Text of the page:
Friday, July 7, 2017

Finally, some actual literature from me

A few months ago, I wrote about getting a story accepted where the editor actually asked for a few changes. The biggest change, which I now think of as a really good one, was the name. This Christmasy story was originally called "City of Dawit." It's now called "Silver Spring," after the city in Maryland where a lot of Ethiopian/Eritrean folks live.

There's not much to say about it, other than it's not short (about 7,000 words), so if you plan to read, get comfortable.

I wrote this back when I still thought Trump becoming President was the most laughable idea in politics. I didn't know then how important immigrant stories would become.

Here's the story, courtesy of The Green Hills Literary Lantern.

This story will be one of the twelve in my upcoming book, due out in about two months, so you can consider this a sneak-peak. 


  1. Nice - well, I'm not sure "nice" is the right word, since a lot of it was hair-raising, but it did the job it needed to do. I'm pulling for Daud and Helen, for all the Dauds and Helens, who've been through so much , have so much to offer, and just need to be allowed to find their way through their own personal hells.
    May I ask, what was the inspiration, if that's the right word - or, maybe, a BASS-style contributor note :).

    1. One of the languages I've learned is Tigrinya--spoken in Ethiopia and Eritrea. A few years ago, I volunteered to work with the International Rescue Committee in Baltimore. I got assigned to work with some Eritreans who had crossed out of Eritrea illegally into Ethiopia, entered a camp, then got lucky and been sent to the U.S. (Less than 5% of refugees in camps around the world make it to the West.) It's maybe the best thing I've ever done in my life. I felt really useful just doing things like helping people to handle the necessary paperwork to get a bank account so they would stop getting screwed by getting paid at their janitor jobs in pre-paid cards. (Yes, they worked.) I haven't been able to do this work in a few years, because I'm needed at home and Baltimore is a long drive. I can't wait to get back to it. If I could do it full-time in a cheaper part of the country and get paid half what I get now, I'd do it. I can't wait until the kids are independent so I can go do it again.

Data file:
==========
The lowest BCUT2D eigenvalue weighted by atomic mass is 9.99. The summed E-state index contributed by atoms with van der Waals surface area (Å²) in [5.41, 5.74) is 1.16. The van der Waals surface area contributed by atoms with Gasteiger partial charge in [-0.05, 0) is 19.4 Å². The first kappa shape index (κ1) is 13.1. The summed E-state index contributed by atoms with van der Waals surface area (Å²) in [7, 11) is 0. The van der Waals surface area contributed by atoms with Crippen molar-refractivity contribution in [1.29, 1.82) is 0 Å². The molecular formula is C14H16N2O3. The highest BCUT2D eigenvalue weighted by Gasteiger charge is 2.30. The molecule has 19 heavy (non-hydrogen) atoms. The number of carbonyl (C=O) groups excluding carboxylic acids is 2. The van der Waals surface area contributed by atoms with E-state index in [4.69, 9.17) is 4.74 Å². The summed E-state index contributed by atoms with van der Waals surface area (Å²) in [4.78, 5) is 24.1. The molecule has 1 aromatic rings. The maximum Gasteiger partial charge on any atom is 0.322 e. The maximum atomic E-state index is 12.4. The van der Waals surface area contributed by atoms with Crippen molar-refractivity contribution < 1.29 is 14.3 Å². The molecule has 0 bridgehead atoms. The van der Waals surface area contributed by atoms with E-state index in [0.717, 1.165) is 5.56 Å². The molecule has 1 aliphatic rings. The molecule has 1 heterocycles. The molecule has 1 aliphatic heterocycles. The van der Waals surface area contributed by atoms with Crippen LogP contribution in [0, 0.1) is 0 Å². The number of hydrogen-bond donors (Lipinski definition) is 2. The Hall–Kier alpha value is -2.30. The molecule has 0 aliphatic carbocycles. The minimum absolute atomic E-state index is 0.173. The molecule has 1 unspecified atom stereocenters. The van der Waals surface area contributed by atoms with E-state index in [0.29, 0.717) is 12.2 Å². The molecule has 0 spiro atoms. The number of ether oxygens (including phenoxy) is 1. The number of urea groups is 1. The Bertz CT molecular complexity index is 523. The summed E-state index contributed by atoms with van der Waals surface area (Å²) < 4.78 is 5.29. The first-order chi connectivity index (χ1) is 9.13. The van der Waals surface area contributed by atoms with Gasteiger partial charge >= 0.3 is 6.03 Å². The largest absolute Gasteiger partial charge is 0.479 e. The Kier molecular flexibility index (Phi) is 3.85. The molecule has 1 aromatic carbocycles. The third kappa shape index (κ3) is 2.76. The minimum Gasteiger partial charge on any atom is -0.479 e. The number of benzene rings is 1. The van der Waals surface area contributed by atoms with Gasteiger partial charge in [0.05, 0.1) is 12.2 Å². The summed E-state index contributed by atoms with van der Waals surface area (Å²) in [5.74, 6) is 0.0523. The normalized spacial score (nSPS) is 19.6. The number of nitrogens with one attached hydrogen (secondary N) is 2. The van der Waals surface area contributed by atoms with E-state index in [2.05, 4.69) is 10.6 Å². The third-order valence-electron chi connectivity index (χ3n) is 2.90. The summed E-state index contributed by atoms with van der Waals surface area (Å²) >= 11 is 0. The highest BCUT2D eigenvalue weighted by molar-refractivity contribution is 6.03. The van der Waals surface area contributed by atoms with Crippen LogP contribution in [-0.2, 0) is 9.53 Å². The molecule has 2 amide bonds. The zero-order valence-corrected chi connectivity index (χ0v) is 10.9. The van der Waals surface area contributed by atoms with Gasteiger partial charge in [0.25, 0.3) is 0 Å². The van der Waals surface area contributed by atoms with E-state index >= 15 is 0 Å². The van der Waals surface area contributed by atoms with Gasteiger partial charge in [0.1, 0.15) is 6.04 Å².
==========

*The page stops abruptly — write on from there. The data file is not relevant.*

The first story I ever published ( and the third ( were also based on this volunteer experience.

      Thanks for the nice words, Karen.

    2. Are the others in your forthcoming book as well? It occurs to me these are very timely stories, important stories. Of course, the people who need to read them will never read them (or believe them), but they are stories that need to be told and heard.

      You're a good guy. Thank you for your service.

    3. There are 12 stories in the book-to-be. Four are Ethiopia/Eritrea immigrant stories, three of which are the already-published ones I've linked to here. The fourth is the one I've named the whole book for. Of the other eight stories, I'd say four could be categorized as "bro lit," or stories about dudes concerned with their masculinity. The other four I can't categorize, although one of them was published in The Potomac Review and might be my best so far.

      I have to insist you not hold me up as a model of civic service. I did far too little and for far too short a time. I have reasons not to still be volunteering now, but better people than me would overcome those reasons and be doing something. I hope my including my past volunteer work in my bio doesn't sound like I'm trumpeting my own virtue; I just thought people might wonder why a white dude is writing stories about people from the Horn of Africa.

    4. I thought you were a Latina. Thanks for ruining that for me.

  2. I wanted to thank you for this great read!! I definitely enjoying every little bit of it I have you bookmarked to check out new stuff you post.